Malaysian PM visits Gaza, drawing fire from Abbas

Premier Najib Razak crossed into Gaza for humanitarian visit; PA accuses Malaysian government of "conspiracy to divide homeland."

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January 23, 2013 04:56
2 minute read.
Ismail Haniyeh (left) greets Malaysian Prime Minister Najib Razak in Gaza City, January 22, 2013.

Malaysian PM and Haniyeh 370. (photo credit: Mohammed Salem/Reuters)

 
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Malaysia’s prime minister visited Gaza on Tuesday, part of a diplomatic push by Hamas that is irritating Fatah, even more – apparently – than Israel.

Premier Najib Razak, along with a group of Malaysian ministers, crossed into Gaza via its land border with Egypt, the Rafah border crossing, for what he described as a humanitarian visit.

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“We believe in the struggle of the Palestinian people. They have been suppressed and oppressed for so long,” Razak told reporters as he was greeted by officials from Gaza’s Hamas government.

Razak arrived at the head of a highlevel delegation for a one-day visit during which he held talks with Hamas leaders. Hamas Prime Minister Ismail Haniyeh received him upon arrival.

He was the second world leader in recent months to accept an invitation from Hamas and visit Gaza. Qatar’s emir, Sheik Hamad bin Khalifa al- Thani, made a brief visit to Gaza in October and promised $400 million in aid for infrastructure. He too entered via Egypt, whose new Muslim Brotherhood leaders have historic ties with Hamas.

In a recent report by the US NGO Freedom House, Qatar was classified as a “Not Free” country, while Malaysia was called “Partly Free.” The high-level visits under the nose of Palestinian President Mahmoud Abbas and his Fatah movement in the West Bank underscore bitter divisions between the rival Palestinian movements despite efforts by Egypt to forge reconciliation.

Najib’s visit drew a stern rebuke from Abbas, who has not set foot in Gaza since Hamas overthrew his forces there in 2007.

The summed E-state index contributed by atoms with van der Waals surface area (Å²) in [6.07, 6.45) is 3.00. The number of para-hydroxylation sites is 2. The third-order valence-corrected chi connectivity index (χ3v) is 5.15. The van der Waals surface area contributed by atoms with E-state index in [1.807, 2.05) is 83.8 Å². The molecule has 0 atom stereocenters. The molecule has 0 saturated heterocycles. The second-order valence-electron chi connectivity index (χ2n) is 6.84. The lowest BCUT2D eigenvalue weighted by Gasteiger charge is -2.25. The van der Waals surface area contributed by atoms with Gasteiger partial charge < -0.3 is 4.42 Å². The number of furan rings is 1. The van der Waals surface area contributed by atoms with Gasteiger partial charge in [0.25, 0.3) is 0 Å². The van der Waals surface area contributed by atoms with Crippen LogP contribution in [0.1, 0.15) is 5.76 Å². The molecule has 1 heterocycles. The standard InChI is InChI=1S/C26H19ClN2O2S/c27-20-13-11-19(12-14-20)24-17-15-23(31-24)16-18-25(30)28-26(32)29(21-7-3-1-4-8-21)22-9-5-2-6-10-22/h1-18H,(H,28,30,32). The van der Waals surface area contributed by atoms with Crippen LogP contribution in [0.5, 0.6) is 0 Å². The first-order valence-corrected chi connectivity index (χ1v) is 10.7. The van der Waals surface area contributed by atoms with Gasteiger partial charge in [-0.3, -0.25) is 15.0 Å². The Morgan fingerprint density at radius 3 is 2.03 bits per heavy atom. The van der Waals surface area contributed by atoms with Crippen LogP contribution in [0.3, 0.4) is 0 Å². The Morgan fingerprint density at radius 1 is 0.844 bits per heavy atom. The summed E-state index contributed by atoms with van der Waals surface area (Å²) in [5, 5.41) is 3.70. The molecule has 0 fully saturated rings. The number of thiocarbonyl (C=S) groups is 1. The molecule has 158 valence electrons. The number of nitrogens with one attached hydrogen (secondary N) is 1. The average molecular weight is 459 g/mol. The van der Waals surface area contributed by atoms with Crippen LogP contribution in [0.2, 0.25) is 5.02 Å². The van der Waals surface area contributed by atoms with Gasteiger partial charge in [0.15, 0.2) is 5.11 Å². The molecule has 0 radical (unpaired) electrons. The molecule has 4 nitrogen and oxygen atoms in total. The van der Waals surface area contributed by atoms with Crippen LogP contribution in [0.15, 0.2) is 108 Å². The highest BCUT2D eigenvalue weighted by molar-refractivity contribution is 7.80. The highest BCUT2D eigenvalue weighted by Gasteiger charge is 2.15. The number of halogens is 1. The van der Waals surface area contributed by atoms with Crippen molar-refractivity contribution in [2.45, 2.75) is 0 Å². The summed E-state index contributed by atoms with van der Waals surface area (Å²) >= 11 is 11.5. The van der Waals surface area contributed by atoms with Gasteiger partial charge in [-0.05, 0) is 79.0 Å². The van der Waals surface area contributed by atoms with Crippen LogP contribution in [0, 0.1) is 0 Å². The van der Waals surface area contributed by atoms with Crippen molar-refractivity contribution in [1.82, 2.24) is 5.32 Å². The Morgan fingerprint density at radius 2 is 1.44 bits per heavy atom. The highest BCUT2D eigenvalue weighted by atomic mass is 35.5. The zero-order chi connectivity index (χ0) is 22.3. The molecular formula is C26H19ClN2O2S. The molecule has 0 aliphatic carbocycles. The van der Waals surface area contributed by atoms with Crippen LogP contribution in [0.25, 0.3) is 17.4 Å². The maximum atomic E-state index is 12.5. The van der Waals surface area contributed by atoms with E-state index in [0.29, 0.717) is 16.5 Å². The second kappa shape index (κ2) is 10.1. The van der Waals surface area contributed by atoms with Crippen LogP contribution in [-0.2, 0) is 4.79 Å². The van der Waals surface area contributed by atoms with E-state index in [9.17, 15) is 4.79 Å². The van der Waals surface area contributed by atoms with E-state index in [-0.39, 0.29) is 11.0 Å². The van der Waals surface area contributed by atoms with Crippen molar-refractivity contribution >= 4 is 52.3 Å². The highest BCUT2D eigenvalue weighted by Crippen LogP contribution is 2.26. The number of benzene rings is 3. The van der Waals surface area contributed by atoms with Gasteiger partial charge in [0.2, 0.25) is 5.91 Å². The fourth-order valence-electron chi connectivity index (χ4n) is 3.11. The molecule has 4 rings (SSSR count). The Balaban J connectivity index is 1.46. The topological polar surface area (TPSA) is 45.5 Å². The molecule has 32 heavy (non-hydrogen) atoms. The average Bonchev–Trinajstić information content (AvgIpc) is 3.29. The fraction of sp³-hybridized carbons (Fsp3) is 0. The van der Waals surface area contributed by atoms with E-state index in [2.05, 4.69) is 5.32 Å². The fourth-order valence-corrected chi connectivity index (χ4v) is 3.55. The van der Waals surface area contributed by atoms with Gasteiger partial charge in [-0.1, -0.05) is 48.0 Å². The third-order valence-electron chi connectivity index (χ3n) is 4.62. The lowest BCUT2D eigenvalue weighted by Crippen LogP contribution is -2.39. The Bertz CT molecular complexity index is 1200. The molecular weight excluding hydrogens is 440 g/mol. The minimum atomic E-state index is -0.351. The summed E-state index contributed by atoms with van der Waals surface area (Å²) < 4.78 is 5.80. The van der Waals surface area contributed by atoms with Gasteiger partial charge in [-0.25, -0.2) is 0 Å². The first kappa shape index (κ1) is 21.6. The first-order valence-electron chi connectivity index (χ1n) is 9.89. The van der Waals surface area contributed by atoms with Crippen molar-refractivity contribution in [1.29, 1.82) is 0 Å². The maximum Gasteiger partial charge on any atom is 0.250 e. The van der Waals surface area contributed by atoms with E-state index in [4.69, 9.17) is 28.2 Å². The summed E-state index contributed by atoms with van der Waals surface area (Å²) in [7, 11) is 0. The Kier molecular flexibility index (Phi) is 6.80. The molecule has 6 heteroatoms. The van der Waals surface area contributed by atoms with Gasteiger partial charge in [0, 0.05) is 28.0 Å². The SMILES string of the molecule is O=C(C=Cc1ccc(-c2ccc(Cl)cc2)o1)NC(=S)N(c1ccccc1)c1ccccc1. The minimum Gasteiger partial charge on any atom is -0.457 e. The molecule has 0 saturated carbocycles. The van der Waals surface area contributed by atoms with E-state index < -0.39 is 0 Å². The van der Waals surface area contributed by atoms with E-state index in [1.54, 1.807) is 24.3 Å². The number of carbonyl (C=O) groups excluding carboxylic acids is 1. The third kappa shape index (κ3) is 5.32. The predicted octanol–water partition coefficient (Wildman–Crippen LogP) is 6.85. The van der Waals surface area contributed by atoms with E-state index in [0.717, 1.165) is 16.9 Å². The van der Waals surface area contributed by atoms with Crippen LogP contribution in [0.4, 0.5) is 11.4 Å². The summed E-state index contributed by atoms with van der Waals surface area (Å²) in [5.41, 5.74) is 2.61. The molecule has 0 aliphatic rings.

“The Palestinian presidency rejects and denounces the visit... and believes it undermines the representation of the Palestinian people,” his office said in a statement. “It enhances division and does not serve Palestinian interests.”

It also said that the visit harmed the status of the PA as the legitimate leadership of the Palestinians.

The PA accused the Malaysian government of misleading Abbas concerning the visit.

It said that Razak had phoned Abbas and informed him of his country’s decision to send humanitarian aid to the Gaza Strip and the West Bank.

Razak also asked to meet with a PA delegation in Cairo, the PA said, adding that it was caught by surprise by the visit to the Gaza Strip.

The PA leadership accused Malaysia of being part of a “conspiracy to divide the Palestinian homeland” and demanded clarifications from the Malaysian government.

An Israeli government official called the Malaysian move an “aberration,” since the overwhelming majority of the international community, including most of the “significant countries” continue to refuse to engage with Hamas until it accepts three conditions: forswears terrorism, recognizes Israel and accepts previous Israeli- Palestinian agreements.

The official said Malaysia was only representing itself, and dismissed the notion that this visit would open the door for other countries to do the same.

Both Qatar and Malaysia have always maintained a dialogue with Hamas, so the move did not come as a surprise, the official said. Neither country maintains diplomatic ties with Israel.

Najib visited a Gaza university and government offices, as well as the family of Ahmed Jabari, who was killed in November at the start of Operation Pillar of Defense.

Tunisian President Moncef Marzouki plans to visit Gaza next month.

Reuters contributed to this report.

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